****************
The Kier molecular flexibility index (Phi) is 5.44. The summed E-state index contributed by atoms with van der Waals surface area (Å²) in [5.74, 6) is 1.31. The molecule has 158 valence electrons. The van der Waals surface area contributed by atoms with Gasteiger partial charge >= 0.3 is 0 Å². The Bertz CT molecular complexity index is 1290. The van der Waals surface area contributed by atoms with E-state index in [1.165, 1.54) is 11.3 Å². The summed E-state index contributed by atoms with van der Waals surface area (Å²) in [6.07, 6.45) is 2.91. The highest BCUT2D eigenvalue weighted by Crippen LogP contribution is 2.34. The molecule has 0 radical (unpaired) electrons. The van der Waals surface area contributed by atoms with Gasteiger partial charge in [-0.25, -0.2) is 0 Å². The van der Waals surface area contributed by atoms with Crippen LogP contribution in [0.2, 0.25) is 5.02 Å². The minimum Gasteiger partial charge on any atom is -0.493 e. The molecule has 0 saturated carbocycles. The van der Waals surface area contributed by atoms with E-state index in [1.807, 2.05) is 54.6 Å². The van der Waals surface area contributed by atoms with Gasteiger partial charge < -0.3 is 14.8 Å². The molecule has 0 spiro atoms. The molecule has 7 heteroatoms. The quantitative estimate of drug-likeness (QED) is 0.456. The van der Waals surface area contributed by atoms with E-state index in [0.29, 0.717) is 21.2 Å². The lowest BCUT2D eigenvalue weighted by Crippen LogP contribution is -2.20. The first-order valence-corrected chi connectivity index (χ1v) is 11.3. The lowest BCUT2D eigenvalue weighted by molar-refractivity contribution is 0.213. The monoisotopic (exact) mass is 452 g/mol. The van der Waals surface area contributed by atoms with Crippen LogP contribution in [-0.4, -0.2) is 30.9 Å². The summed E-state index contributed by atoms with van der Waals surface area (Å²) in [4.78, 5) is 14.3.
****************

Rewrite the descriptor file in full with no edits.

The Kier molecular flexibility index (Phi) is 5.44. The summed E-state index contributed by atoms with van der Waals surface area (Å²) in [5.74, 6) is 1.31. The molecule has 158 valence electrons. The van der Waals surface area contributed by atoms with Gasteiger partial charge >= 0.3 is 0 Å². The Bertz CT molecular complexity index is 1290. The van der Waals surface area contributed by atoms with E-state index in [1.165, 1.54) is 11.3 Å². The summed E-state index contributed by atoms with van der Waals surface area (Å²) in [6.07, 6.45) is 2.91. The highest BCUT2D eigenvalue weighted by Crippen LogP contribution is 2.34. The molecule has 0 radical (unpaired) electrons. The van der Waals surface area contributed by atoms with Gasteiger partial charge in [-0.25, -0.2) is 0 Å². The van der Waals surface area contributed by atoms with Crippen LogP contribution in [0.2, 0.25) is 5.02 Å². The minimum Gasteiger partial charge on any atom is -0.493 e. The molecule has 0 saturated carbocycles. The van der Waals surface area contributed by atoms with E-state index in [1.807, 2.05) is 54.6 Å². The van der Waals surface area contributed by atoms with Gasteiger partial charge < -0.3 is 14.8 Å². The molecule has 0 spiro atoms. The molecule has 7 heteroatoms. The quantitative estimate of drug-likeness (QED) is 0.456. The van der Waals surface area contributed by atoms with E-state index in [0.29, 0.717) is 21.2 Å². The lowest BCUT2D eigenvalue weighted by Crippen LogP contribution is -2.20. The first-order valence-corrected chi connectivity index (χ1v) is 11.3. The lowest BCUT2D eigenvalue weighted by molar-refractivity contribution is 0.213. The monoisotopic (exact) mass is 452 g/mol. The van der Waals surface area contributed by atoms with Crippen LogP contribution in [-0.4, -0.2) is 30.9 Å². The summed E-state index contributed by atoms with van der Waals surface area (Å²) in [4.78, 5) is 14.3.